In the modern working environment, more responsibility and expectations are on your staff than ever before. Chief among these is the expectation that they should act as an owner of the business: showing initiative, identifying gaps, growing others and driving the change they see fit.

It’s all too common to encounter workers who are too reliant on others to get their work done. Maybe they need hands-on guidance through every step of their project. Maybe they don’t know how to tackle that technical issue. Or maybe it’s a bit more serious, and they’re unable to compete their own tasks without relying on constantly asking for help.

When I first started learning Ruby at Amazon, I found myself in the latter case too often. Either I would ask my colleagues for help too frequently, or I would get stuck and not make progress quickly enough, without asking for help. Something that helped me and others get up-to-speed in a hurry is the golden rule below:

The 15 minute rule

When someone you know is getting stuck too often, asking for help too frequently, or asking for help in an unconstructive fashion, try introducing the 15 minute rule. It works as follows:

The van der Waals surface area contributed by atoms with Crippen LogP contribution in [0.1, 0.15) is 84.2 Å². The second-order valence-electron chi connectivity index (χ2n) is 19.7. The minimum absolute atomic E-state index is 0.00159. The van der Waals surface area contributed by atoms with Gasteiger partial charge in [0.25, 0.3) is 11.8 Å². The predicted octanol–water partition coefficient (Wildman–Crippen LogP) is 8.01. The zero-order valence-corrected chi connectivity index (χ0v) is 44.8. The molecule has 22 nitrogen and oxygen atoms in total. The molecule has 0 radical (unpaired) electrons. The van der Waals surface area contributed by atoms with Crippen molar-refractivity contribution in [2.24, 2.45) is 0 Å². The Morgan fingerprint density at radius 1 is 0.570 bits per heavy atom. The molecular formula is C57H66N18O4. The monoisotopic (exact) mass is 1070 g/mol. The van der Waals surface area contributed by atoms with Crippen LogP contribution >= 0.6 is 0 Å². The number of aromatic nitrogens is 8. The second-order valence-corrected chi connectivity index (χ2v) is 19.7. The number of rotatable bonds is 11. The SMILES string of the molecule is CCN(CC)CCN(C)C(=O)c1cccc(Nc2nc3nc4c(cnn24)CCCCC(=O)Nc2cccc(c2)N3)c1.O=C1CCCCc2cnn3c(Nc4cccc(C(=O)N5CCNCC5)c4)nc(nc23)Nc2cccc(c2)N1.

• They recognise they are stuck

  • They must then spend 15 minutes trying everything possible to solve it on their own, before asking for help

  • They must note everything that they tried in those 15 minutes

  • When they ask for help, you ask what did they try.

That’s all there is to it!


  • Ensures they try solve their own problems before asking for help

  • Places a timelimit to ask for help, so they don’t get stuck for too long before asking

  • When they do ask for help, ensures that it is done as constructively as possible.

When to apply it?

You should encourage everyone that you are supporting to learn how to solve their own problems. This could be:

  • Your staff

  • People that you mentor or coach

  • Other colleagues or people in your network

  • Yourself!

Sometimes, you will need to be more directive; for example, if time is critical and someone is going down the wrong road. But in general, putting the responsibility to solve the problem with the owner of the problem, is a great way to help people bring themselves up-to-speed. And if they need help, they will have learned to present a good picture of what they tried and why it didn’t work. This will help you and others help them better going forward.

You will need to have some pre-established level of trust in order for them to buy into this scheme with you. It’s probably best suited for people in your professional life. I would not suggest to try this with your partner or parents, for example.


The 15 minute rule is a great way to help people that you support solve their own problems. It helps them understand when is an appropriate time to ask for help. It teaches them to request assistance in a productive and structured way. Do you have someone that you are supporting who could benefit from the 15 minute rule?

Let me know what you think in the comments!